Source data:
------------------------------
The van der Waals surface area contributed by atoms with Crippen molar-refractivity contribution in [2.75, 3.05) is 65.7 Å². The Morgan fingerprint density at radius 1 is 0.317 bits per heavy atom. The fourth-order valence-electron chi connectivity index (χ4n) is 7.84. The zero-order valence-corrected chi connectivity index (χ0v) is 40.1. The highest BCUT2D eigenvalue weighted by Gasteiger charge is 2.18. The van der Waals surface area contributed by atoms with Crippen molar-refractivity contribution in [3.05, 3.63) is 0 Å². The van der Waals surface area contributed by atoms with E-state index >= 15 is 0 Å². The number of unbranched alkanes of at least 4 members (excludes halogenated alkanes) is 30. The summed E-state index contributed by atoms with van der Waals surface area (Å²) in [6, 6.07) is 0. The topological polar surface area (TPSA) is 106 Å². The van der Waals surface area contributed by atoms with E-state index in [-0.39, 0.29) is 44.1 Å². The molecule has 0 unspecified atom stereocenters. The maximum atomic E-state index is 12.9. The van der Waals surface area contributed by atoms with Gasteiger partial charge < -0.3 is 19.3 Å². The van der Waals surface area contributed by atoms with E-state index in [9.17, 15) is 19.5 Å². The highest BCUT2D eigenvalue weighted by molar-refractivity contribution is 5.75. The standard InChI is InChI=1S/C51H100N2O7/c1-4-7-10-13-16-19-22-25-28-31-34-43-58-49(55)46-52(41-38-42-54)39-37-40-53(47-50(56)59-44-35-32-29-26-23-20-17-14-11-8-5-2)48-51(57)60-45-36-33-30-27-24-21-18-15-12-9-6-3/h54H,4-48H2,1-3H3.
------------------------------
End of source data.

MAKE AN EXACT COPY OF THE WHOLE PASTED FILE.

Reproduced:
The van der Waals surface area contributed by atoms with Crippen molar-refractivity contribution in [2.75, 3.05) is 65.7 Å². The Morgan fingerprint density at radius 1 is 0.317 bits per heavy atom. The fourth-order valence-electron chi connectivity index (χ4n) is 7.84. The zero-order valence-corrected chi connectivity index (χ0v) is 40.1. The highest BCUT2D eigenvalue weighted by Gasteiger charge is 2.18. The van der Waals surface area contributed by atoms with Crippen molar-refractivity contribution in [3.05, 3.63) is 0 Å². The van der Waals surface area contributed by atoms with E-state index >= 15 is 0 Å². The number of unbranched alkanes of at least 4 members (excludes halogenated alkanes) is 30. The summed E-state index contributed by atoms with van der Waals surface area (Å²) in [6, 6.07) is 0. The topological polar surface area (TPSA) is 106 Å². The van der Waals surface area contributed by atoms with E-state index in [-0.39, 0.29) is 44.1 Å². The molecule has 0 unspecified atom stereocenters. The maximum atomic E-state index is 12.9. The van der Waals surface area contributed by atoms with Gasteiger partial charge < -0.3 is 19.3 Å². The van der Waals surface area contributed by atoms with E-state index in [9.17, 15) is 19.5 Å². The highest BCUT2D eigenvalue weighted by molar-refractivity contribution is 5.75. The standard InChI is InChI=1S/C51H100N2O7/c1-4-7-10-13-16-19-22-25-28-31-34-43-58-49(55)46-52(41-38-42-54)39-37-40-53(47-50(56)59-44-35-32-29-26-23-20-17-14-11-8-5-2)48-51(57)60-45-36-33-30-27-24-21-18-15-12-9-6-3/h54H,4-48H2,1-3H3.